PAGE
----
The overall effect has been a difficulty in premiumising tea in China, while India continues to rise. As demonstrated in the chart below, unit price growth for tea in China (excluding the instant tea category) has been minimal, with prices rising from US$20.9/kg in 2009 to US$21.4 in 2014. Conversely, unit price in India has risen at an average annual rate of 3.2% (although from a much smaller base of US$6.1/kg to US$7.1/kg). While price sensitive rural consumers in both markets have kept unit price relatively small, larger manufacturers have been able to promote premium brands through traditional marketing – particularly amongst higher income consumers in the major Indian cities.
Source: Euromonitor International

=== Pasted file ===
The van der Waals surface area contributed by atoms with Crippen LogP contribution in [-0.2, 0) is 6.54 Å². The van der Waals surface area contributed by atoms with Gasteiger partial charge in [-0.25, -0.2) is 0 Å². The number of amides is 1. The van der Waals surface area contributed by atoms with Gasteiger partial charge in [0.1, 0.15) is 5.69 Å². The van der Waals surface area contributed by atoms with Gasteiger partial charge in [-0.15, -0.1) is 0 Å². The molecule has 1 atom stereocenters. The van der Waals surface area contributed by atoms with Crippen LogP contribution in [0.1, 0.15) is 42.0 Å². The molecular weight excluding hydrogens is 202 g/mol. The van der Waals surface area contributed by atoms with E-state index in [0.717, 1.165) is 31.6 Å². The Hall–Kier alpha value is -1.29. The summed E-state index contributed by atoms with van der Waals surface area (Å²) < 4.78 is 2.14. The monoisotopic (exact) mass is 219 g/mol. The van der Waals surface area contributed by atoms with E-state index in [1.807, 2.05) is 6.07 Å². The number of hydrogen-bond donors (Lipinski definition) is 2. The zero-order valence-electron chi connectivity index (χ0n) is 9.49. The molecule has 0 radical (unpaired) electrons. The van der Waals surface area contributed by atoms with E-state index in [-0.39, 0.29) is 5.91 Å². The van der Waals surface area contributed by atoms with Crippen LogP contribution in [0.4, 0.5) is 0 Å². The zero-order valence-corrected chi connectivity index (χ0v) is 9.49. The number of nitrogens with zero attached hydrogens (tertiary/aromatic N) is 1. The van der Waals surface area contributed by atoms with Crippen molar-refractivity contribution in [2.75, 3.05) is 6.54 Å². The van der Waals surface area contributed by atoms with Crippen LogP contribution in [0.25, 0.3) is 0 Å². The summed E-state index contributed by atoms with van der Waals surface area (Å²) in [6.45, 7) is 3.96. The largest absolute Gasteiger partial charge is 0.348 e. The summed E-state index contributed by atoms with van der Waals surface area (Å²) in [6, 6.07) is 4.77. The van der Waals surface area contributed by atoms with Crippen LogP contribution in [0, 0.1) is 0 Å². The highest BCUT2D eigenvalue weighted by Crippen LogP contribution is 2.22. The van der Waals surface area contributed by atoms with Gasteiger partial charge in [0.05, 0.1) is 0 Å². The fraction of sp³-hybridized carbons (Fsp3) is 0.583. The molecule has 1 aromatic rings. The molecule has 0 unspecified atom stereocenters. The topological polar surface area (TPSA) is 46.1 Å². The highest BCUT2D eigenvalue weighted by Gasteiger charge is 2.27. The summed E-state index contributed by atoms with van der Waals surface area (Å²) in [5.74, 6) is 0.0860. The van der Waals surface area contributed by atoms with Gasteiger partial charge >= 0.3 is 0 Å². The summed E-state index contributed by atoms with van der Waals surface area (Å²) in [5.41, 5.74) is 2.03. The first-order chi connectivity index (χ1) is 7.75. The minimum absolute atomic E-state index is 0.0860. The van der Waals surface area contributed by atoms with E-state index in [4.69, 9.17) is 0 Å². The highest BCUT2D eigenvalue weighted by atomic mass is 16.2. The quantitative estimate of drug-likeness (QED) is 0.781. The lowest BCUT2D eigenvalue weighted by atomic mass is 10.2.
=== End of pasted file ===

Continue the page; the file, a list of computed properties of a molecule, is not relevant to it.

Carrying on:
The key for unit price increases in India has been leveraging brand awareness against consumer demands. For higher income consumers, health and wellness concerns have created an opportunity for global manufacturers TGBL and Unilever to grow the green tea category. Both brands have tapped Bollywood actors to promote their products as premium, healthy alternatives to other beverages. These marketing campaigns are particularly important because brand names play a large role in regional preferences. For example, local manufacturers Wagh Bakri (western regions) and Duncans Industries (eastern regions) can compete with TGBL and Unilever thanks to local affinity, but the impact of Indian popular culture – particularly on connected consumers in the major cities – give an edge to the larger companies able to secure celebrities for advertisements. Furthermore, as higher income Indian consumers diversify their beverage choices, the ability to provide multiple SKUs and flavour variants has helped meet demand as demonstrated by TGBL’s Kanan Devan and Unilever’s Taj Mahal Tea’s tea various premium tea blends.